Finally there was this…

Such tournaments are tough because once you fall back you don’t really want to use your valuable novelties to catch up. I assume Carlsen just decided to play some crap in order to get over with it. At least there was some respect left, otherwise he could have tried the infamous Bongcloud.

Who dares doesn’t always win

Karjakin beat Carlsen in a masterpiece. Yes, he did. What really happened was this: This time Carlsen gave up too much rope and Karjakin just played a perfect game. Such things will happen from time to time if you play with fire like Carlsen. It’s not a reason to panic, it’s just the downside of playing bad openings on purpose.

Nevertheless the game must have put Carlsen on tilt, because he basically went berserk against Mamedyarov. On the other hand the result shows that he could afford this “calculated risk” against this specific opponent. Shak is less of an machine than Sergey.

It is not enough to be good player

…you also need to play well.

That’s the famous by Tarrasch quote that applies to Carlsen as well. Even the best strategy cannot work out if you make tactical blunders. Although it has to be said that Carlsen usually plays mainlines against Caruana, so their game was somewhat different.

In the next game Carlsen was clearly better and simply blundered.

Carlsen’s Approach

Here is a game that I would call prototypical for Carlsen’s approach to chess. He is willing to make a slight concession to obtain a playable position where he has no weaknesses and there are no forced lines. It’s like playing a gambit where he gives his opponents a slight advantage without a fight. In this case it was the bishop pair in a static rather closed position. Here is the trick: In order to preserve his bishops Rapport makes consolidating moves which gives Carlsen the freedom to grab space and to outplay him.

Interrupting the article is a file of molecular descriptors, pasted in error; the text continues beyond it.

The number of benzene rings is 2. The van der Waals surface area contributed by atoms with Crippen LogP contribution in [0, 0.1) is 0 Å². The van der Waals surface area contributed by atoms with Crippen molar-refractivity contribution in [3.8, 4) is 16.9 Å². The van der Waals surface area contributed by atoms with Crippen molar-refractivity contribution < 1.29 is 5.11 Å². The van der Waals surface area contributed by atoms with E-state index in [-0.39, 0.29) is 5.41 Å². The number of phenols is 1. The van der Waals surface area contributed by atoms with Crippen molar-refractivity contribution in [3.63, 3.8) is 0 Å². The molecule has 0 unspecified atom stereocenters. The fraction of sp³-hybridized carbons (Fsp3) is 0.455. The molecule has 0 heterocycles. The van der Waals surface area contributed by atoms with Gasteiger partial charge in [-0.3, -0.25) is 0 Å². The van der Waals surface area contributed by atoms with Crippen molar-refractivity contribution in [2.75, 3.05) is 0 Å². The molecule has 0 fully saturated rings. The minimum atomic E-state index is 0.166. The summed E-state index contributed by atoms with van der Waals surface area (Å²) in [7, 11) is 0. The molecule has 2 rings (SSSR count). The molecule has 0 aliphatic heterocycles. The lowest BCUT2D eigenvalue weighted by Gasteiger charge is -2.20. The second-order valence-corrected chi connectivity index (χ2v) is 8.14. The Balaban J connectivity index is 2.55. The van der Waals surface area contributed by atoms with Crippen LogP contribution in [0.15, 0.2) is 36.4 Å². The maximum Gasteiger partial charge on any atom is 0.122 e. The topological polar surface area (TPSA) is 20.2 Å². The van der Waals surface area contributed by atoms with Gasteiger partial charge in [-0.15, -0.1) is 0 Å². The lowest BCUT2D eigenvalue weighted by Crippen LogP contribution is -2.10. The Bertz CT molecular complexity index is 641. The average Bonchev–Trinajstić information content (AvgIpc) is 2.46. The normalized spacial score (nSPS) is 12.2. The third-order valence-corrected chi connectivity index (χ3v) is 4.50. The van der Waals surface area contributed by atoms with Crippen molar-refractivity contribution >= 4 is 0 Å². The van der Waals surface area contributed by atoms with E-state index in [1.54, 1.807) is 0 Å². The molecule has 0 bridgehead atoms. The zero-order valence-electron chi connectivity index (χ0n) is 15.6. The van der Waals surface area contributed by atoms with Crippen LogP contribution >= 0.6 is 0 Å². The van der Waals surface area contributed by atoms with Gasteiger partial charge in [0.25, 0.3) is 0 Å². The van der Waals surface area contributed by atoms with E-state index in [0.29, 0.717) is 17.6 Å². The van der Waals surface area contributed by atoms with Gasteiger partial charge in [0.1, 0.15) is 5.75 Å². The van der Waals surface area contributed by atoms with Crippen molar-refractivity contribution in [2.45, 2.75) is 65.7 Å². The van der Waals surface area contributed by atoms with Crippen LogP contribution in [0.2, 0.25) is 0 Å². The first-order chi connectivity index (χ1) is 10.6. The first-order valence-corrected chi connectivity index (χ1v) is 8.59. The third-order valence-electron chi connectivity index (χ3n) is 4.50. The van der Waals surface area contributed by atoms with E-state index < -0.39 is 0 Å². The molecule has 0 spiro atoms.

With the white pieces it’s a different story. Here it seems that Carlsen got inspired a lot by Leela aka AlphaZero as of late.

Another Surprise

Apparently my man Radjabov (Elo 2759) had a chance to catch Dominguez, so he decided to make it interesting. The line he chose offers white a bunch of forced draws on a silver plate nevertheless. Kualots (Elo 2560), for a reason only he knows, decided to “play a game”, so the draw was made after 40 moves.

What would Carlsen have done? He would have played some bullshit opening, given his opponent +0.33 at move 10, equalize around move 25 and win 50 moves later. Radjabov can’t do that, because he is wired differently. He cannot play incorrect openings in order to avoid forced draws, because it would violate his zero-risk-philosophy. Radjabov also gave his opponent rope to hang himself, but he did it as a negative freeroll. That’s not the same.

Surprise

Radja was given the chance to repeat a known forced draw in the Botvinnik, but he refused to do so.

Play it safe!